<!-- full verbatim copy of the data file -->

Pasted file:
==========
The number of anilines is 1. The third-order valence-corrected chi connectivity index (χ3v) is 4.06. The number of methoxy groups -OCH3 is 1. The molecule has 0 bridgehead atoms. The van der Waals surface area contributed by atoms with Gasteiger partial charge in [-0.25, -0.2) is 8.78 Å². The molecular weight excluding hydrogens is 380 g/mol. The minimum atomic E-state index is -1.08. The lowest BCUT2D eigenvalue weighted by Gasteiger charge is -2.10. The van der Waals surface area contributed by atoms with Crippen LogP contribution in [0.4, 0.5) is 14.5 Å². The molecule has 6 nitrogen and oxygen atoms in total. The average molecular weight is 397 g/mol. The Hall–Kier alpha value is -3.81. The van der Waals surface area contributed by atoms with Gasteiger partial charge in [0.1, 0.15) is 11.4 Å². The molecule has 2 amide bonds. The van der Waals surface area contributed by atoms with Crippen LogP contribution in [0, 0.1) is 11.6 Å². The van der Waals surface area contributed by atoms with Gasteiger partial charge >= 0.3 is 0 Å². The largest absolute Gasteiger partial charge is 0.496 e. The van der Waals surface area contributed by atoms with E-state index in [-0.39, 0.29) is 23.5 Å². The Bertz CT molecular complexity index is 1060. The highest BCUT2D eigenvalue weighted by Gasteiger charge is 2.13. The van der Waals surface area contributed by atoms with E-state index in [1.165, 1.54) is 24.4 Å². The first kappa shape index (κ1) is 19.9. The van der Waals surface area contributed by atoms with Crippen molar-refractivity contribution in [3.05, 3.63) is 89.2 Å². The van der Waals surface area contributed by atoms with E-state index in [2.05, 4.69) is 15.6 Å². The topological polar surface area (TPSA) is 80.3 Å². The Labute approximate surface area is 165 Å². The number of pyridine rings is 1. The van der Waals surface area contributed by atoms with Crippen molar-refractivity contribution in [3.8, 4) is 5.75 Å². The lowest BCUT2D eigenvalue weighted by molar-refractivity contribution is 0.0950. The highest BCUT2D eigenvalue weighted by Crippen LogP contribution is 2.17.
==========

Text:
The number of anilines is 1. The third-order valence-corrected chi connectivity index (χ3v) is 4.06. The number of methoxy groups -OCH3 is 1. The molecule has 0 bridgehead atoms. The van der Waals surface area contributed by atoms with Gasteiger partial charge in [-0.25, -0.2) is 8.78 Å². The molecular weight excluding hydrogens is 380 g/mol. The minimum atomic E-state index is -1.08. The lowest BCUT2D eigenvalue weighted by Gasteiger charge is -2.10. The van der Waals surface area contributed by atoms with Crippen LogP contribution in [0.4, 0.5) is 14.5 Å². The molecule has 6 nitrogen and oxygen atoms in total. The average molecular weight is 397 g/mol. The Hall–Kier alpha value is -3.81. The van der Waals surface area contributed by atoms with Gasteiger partial charge in [0.1, 0.15) is 11.4 Å². The molecule has 2 amide bonds. The van der Waals surface area contributed by atoms with Crippen LogP contribution in [0, 0.1) is 11.6 Å². The van der Waals surface area contributed by atoms with Gasteiger partial charge >= 0.3 is 0 Å². The largest absolute Gasteiger partial charge is 0.496 e. The van der Waals surface area contributed by atoms with E-state index in [-0.39, 0.29) is 23.5 Å². The Bertz CT molecular complexity index is 1060. The highest BCUT2D eigenvalue weighted by Gasteiger charge is 2.13. The van der Waals surface area contributed by atoms with E-state index in [1.165, 1.54) is 24.4 Å². The first kappa shape index (κ1) is 19.9. The van der Waals surface area contributed by atoms with Crippen molar-refractivity contribution in [3.05, 3.63) is 89.2 Å². The van der Waals surface area contributed by atoms with E-state index in [2.05, 4.69) is 15.6 Å². The topological polar surface area (TPSA) is 80.3 Å². The Labute approximate surface area is 165 Å². The number of pyridine rings is 1. The van der Waals surface area contributed by atoms with Crippen molar-refractivity contribution in [3.8, 4) is 5.75 Å². The lowest BCUT2D eigenvalue weighted by molar-refractivity contribution is 0.0950. The highest BCUT2D eigenvalue weighted by Crippen LogP contribution is 2.17.